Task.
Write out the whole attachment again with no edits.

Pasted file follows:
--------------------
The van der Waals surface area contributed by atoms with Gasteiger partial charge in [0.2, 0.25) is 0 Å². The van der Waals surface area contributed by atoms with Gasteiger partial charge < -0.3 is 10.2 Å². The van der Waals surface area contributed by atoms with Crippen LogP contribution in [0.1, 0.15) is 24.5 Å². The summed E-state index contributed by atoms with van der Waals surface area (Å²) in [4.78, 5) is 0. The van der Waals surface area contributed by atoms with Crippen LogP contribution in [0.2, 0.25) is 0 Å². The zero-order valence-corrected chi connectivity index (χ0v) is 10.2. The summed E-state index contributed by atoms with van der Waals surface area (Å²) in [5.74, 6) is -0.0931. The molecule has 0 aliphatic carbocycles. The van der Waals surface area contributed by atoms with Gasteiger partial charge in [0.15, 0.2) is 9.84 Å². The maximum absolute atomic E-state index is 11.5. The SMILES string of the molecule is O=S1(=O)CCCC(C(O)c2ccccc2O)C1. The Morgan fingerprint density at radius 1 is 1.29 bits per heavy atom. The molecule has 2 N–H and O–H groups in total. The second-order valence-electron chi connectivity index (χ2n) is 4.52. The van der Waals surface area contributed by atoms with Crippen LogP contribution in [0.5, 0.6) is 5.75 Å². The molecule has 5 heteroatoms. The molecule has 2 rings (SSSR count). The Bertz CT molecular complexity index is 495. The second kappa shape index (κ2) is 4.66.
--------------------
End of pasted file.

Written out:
The van der Waals surface area contributed by atoms with Gasteiger partial charge in [0.2, 0.25) is 0 Å². The van der Waals surface area contributed by atoms with Gasteiger partial charge < -0.3 is 10.2 Å². The van der Waals surface area contributed by atoms with Crippen LogP contribution in [0.1, 0.15) is 24.5 Å². The summed E-state index contributed by atoms with van der Waals surface area (Å²) in [4.78, 5) is 0. The van der Waals surface area contributed by atoms with Crippen LogP contribution in [0.2, 0.25) is 0 Å². The zero-order valence-corrected chi connectivity index (χ0v) is 10.2. The summed E-state index contributed by atoms with van der Waals surface area (Å²) in [5.74, 6) is -0.0931. The molecule has 0 aliphatic carbocycles. The van der Waals surface area contributed by atoms with Gasteiger partial charge in [0.15, 0.2) is 9.84 Å². The maximum absolute atomic E-state index is 11.5. The SMILES string of the molecule is O=S1(=O)CCCC(C(O)c2ccccc2O)C1. The Morgan fingerprint density at radius 1 is 1.29 bits per heavy atom. The molecule has 2 N–H and O–H groups in total. The second-order valence-electron chi connectivity index (χ2n) is 4.52. The van der Waals surface area contributed by atoms with Crippen LogP contribution in [0.5, 0.6) is 5.75 Å². The molecule has 5 heteroatoms. The molecule has 2 rings (SSSR count). The Bertz CT molecular complexity index is 495. The second kappa shape index (κ2) is 4.66.